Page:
Link took a big bite and chewed it thoughtfully, considering its qualities; Zelda looked on apprehensively.
He swallowed. "Not too bad," he declared, "but I've had better." He took another bite. "It's tough," he said as he chewed. "It really needs to be marinated and slow-cooked to soften it up."
Zelda made a little face, but she finally screwed up her courage and took a bite. Link watched her face, but her expression didn't change.
"Well?" he asked, once she had swallowed.
"I guess it tastes alright," she allowed. "But you're right: it's tough."
She looked out into the distance as she slowly ate her snake meat. "You know, you're quite making me a barbarian," she declared after a while.
Her pronouncement caught him by surprise. "What?"
"It feels like I spend more time as an animal than as a human; I'm eating a snake; and I'm sitting on the skin of one of our enemies," she enumerated. "I sound like one of those wild people that supposedly lived off the coast of Hyrule thousands of years ago."
Link laughed. "I hadn't thought about it like that."
"What am I going to do when I become queen? I won't know how to sleep in a real bed. I won't want to eat normal food. And I will only want to wear men's clothes."
Link laughed louder.
She looked at him. "You're quite a corrupting influence, you know."
"So it would seem." He looked at her, half-joking, half-serious. "Do you want to go back to Hols? I'll search by myself. You can stay inside and protect your Royal Complexion."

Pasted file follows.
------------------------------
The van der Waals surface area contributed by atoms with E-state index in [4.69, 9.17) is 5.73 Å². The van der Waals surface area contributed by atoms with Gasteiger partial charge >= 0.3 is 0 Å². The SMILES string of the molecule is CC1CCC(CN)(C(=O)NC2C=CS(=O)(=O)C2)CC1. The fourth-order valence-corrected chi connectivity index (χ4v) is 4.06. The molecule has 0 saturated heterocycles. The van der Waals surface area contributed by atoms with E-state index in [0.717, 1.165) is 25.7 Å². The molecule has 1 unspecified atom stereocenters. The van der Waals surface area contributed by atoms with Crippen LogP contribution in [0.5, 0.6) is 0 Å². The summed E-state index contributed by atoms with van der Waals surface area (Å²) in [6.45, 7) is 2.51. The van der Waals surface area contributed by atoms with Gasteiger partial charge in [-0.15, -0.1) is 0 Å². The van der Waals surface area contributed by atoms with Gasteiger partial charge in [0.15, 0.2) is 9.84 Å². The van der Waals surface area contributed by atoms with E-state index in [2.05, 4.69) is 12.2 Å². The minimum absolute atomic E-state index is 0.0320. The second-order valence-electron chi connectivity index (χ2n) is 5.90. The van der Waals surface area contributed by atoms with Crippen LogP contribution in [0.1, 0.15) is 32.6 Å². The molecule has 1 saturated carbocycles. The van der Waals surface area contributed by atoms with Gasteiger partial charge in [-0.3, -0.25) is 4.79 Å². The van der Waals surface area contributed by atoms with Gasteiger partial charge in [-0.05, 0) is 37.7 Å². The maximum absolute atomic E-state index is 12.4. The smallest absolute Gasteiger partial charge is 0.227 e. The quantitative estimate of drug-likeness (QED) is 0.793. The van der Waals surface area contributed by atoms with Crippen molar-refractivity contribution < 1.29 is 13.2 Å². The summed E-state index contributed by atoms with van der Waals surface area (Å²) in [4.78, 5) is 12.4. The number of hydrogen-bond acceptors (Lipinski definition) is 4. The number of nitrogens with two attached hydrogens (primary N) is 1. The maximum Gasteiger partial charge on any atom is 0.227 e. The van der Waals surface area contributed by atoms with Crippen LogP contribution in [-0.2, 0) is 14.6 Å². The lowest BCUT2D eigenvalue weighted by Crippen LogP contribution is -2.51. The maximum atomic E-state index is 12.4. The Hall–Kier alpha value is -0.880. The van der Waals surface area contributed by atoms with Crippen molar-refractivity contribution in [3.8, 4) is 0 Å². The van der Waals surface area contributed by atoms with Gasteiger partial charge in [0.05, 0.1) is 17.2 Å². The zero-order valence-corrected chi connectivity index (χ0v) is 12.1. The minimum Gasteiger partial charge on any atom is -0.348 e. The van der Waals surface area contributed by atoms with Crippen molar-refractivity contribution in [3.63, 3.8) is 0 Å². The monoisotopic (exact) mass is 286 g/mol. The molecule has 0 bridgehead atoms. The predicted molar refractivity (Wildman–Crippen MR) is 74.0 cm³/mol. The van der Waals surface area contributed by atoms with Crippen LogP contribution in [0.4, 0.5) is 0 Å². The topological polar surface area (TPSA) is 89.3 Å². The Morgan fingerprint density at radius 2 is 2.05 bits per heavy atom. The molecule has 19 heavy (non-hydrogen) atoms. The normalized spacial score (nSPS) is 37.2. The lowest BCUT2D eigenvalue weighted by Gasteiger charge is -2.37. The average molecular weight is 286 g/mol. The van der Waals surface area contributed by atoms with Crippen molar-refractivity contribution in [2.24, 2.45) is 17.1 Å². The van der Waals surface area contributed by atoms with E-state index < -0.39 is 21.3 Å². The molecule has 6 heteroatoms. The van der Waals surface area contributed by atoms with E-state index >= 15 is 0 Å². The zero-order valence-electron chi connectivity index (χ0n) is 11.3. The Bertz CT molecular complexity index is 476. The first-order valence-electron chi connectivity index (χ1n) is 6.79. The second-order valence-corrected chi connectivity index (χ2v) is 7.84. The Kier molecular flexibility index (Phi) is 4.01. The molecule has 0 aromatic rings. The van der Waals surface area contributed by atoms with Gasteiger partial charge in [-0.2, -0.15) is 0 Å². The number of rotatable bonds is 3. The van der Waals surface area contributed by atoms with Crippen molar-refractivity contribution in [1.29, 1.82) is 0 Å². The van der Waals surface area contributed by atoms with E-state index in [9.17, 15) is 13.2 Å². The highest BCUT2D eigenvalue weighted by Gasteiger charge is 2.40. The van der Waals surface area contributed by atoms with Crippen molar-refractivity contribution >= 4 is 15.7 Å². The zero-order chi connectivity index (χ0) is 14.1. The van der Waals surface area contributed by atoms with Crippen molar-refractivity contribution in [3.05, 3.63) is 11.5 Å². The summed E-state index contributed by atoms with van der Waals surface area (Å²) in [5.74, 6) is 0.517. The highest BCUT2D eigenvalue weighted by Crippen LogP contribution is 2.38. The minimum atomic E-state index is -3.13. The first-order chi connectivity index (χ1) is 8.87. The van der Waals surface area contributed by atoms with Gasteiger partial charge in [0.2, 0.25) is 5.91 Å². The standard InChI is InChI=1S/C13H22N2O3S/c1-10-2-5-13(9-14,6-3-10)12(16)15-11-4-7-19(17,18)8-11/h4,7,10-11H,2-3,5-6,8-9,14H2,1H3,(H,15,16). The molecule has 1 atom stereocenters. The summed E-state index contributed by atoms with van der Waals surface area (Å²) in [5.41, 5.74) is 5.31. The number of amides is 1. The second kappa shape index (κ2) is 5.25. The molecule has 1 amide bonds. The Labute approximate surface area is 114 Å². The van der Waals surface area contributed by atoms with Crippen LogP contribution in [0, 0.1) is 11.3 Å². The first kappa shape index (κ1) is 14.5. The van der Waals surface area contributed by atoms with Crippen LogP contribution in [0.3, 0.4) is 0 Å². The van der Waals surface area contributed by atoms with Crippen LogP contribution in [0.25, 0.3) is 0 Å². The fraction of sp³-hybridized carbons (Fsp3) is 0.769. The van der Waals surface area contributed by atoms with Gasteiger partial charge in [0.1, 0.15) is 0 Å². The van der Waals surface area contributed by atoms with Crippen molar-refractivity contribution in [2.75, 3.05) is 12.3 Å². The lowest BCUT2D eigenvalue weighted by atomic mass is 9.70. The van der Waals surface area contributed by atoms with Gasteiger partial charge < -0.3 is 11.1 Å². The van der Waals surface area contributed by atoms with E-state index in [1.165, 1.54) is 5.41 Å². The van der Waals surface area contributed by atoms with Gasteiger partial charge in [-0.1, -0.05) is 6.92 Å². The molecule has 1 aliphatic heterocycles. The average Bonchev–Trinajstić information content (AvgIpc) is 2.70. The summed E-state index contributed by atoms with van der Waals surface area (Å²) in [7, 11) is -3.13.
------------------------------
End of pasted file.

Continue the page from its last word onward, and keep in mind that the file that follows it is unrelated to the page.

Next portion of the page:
She shook her head. "No, I don't trust you."
"You don't trust me?" he asked, surprised. He wasn't sure if she was still joking or not.
"I know you don't believe in this task; if I leave, you might give it up. …Besides, it's hardly fair for me to make you do something you don't want to do, then abandon you."
He felt a little hurt, although he knew he couldn't blame her for doubting him; he had done everything in his power to convince her to abandon the entire enterprise.
"Your Highness," he said, looking at her seriously, "I'm not here because I have hope that this will work; I'm here because this is what you want. If you want me to hunt for a fallen star, I will hunt for it until the end of my days. And I will not short you any measure of my time and effort—not because the situation deserves it, but because you deserve nothing less than all of me."
She looked at him for a long minute, her eyes unreadable. Then, slowly, he saw tears well up in them.
"Link," she said quietly, "how can you think that the gods have abandoned you? If they would abandon someone like you, then they would not be gods worth worshipping. For your sake alone, the world should be saved."
Link was taken aback and didn't know how to respond.
She scooted closer and put her head against his shoulder. Tentatively, he put his arm around her, holding her close.
"I will stay with you," she declared, "not because I don't trust you, but because I owe you the help."
"You never owe me anything, Your Highness."
"I owe you more than can ever be repaid," she insisted. "And… if I'm wrong—if we are doomed to failure—then I want to die beside you."
She looked up at him after a moment. "But I'm not wrong," she added.
He smiled a little. "If anyone could force the gods to change their plans, it might just be you." He kissed her on the top of the head. "I certainly can't tell you 'no'."